Since the USGS report of 2000, most studies have distanced themselves from its numbers. A summer 2004 report by BP-AMOCO estimated the remaining oil supply at 1,147.8 barrels,[2] a figure in close agreement with the estimate of the U.S. Energy Information Agency, 1,266 billion barrels.[3] These studies buttress the view that we are approaching worldwide peak oil production.

Although the pessimists offer a convincing argument presaging a peak in global oil production, what if they are wrong? What if technology and discovery can delay it far into the 21st century? Assuming the oil is available somewhere on the globe, can we reliably deliver it here? During 2003, the United States averaged imports of 12.2 million barrels per day, representing 62 percent of its total oil demand. Much of this imported oil comes from politically volatile parts of the world.

Saudi Arabia has the world's largest oil reserve, estimated at 250 billion barrels (Gb).[4] Peak Saudi production will not occur until 2020; thus Saudi Arabia will remain "the indispensable nation of oil." Saudi Arabia is ruled as a feudal monarchy, with absolute authority held by the descendants of Abd al-Aziz ibn Saud, who rose to power in 1932. Its vast oil wealth masks a nation with pressing demographic and political problems. More than half of all Saudis are under 18 years of age. This group is plagued by limited educational opportunities and high unemployment, factors that have made Saudi Arabia fertile ground for religious extremism. The official state religion is Wahhabism, an inimical form of Islam that is the philosophical antecedent for Osama bin Laden and his followers. The government has taken steps to eliminate terrorist funding and curtail al Qaeda recruitment within the kingdom; however, the long-term prognosis for success is not clear. In the meantime, Saudi Arabia remains the linchpin of U.S. energy security even though it is beset by political tension, internal dissent, and a looming demographic crisis.

Mexico is tied to the U.S. economy through the North American Free Trade Agreement (NAFTA), which has been a mixed blessing for Mexicans. Although elimination of all trade barriers led to a flood of foreign investment and industrialization during the 1990s, many of these jobs have since moved to even lower wage countries. NAFTA was championed as a solution for emigration problems, but Mexicans continue to migrate north in search of employment and higher wages. A legacy of political corruption, high unemployment, and the corrosive effects of a burgeoning narcoeconomy represent great challenges.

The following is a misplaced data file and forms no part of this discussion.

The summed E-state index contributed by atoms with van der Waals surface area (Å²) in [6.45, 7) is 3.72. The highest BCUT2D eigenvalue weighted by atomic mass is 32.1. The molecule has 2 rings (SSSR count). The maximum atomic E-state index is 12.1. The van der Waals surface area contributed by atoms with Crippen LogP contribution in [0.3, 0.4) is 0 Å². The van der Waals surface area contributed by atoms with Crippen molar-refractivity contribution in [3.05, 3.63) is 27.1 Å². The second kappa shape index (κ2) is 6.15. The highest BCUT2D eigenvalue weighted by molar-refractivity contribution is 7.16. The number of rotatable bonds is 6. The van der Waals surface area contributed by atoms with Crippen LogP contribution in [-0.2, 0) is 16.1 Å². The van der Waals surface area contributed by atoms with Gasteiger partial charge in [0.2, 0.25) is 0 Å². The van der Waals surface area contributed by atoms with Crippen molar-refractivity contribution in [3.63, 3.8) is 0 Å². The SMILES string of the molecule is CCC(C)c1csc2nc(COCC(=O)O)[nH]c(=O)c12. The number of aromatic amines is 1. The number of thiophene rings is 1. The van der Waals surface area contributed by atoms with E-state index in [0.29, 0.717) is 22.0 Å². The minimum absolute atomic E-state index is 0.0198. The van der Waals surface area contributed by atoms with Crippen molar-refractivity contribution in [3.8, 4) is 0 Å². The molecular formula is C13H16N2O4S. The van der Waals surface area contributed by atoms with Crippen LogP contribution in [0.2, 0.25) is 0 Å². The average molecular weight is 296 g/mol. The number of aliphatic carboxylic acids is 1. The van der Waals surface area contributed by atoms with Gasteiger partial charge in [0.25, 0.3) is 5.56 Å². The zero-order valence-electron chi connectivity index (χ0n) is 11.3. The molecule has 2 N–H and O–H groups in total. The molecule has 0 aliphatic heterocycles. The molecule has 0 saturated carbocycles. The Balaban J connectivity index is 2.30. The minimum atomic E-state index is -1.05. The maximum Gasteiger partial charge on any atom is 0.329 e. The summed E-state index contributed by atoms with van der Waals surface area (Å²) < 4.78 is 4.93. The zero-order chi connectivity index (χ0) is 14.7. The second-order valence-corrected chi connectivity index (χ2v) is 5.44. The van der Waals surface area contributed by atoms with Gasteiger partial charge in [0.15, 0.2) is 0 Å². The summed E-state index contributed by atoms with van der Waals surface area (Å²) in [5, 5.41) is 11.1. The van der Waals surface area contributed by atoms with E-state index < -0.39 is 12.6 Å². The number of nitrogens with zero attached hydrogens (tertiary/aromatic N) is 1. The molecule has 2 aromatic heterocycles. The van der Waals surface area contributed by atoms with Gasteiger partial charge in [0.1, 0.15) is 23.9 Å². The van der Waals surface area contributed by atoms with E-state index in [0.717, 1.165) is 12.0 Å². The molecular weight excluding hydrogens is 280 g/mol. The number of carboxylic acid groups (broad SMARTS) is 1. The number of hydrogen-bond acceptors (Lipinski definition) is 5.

Mexico has made no major oil discovery since 1980. The pessimists estimate that Mexico has approximately 22 billion barrels (Gb) of oil remaining. Production will peak around 2015. Although Mexico is currently a net oil exporter, growing domestic consumption will exceed production by 2010, closing the Mexican spigot as a source of oil for the United States.

The Venezuelan oil industry was born in 1866, only 7 years after production began in the United States. Venezuela used this leadership in 1960 to midwife the birth of the Organization of Petroleum Exporting Countries (OPEC), going on to nationalize Venezuelan resources in 1976.[5] The country's history has been characterized by revolution, counterrevolution, and dictatorship. The latest chapter began with the election of Hugo Chavez in 1998. Although Chavez came to power as a populist reformer, an 18 percent contraction in the economy and his dictatorial practices triggered a national work stoppage in 2002, slowing oil production to a trickle.

Venezuela possesses about 50 Gb of conventional oil reserves, with exploitation having peaked around 2003. Venezuela also has a vast reserve of heavier oils, estimated as high as 1,200 Gb, which equals the entire conventional reserve remaining worldwide. The greatest barrier to exploiting this resource has been the low recovery rate of useable oil (10-15 percent) and the high front-end cost. In the early 1990s, the government set the exploitation tax at 1 percent in an effort to draw the massive foreign investment required to bring heavy oils on-line. In October 2004, Chavez raised these tax rates to 16 percent to correct "foreign domination mechanisms."[6] Low internal consumption will place Venezuela at the forefront as a U.S. energy source for decades. But access will hinge on the policies of Hugo Chavez and his successors.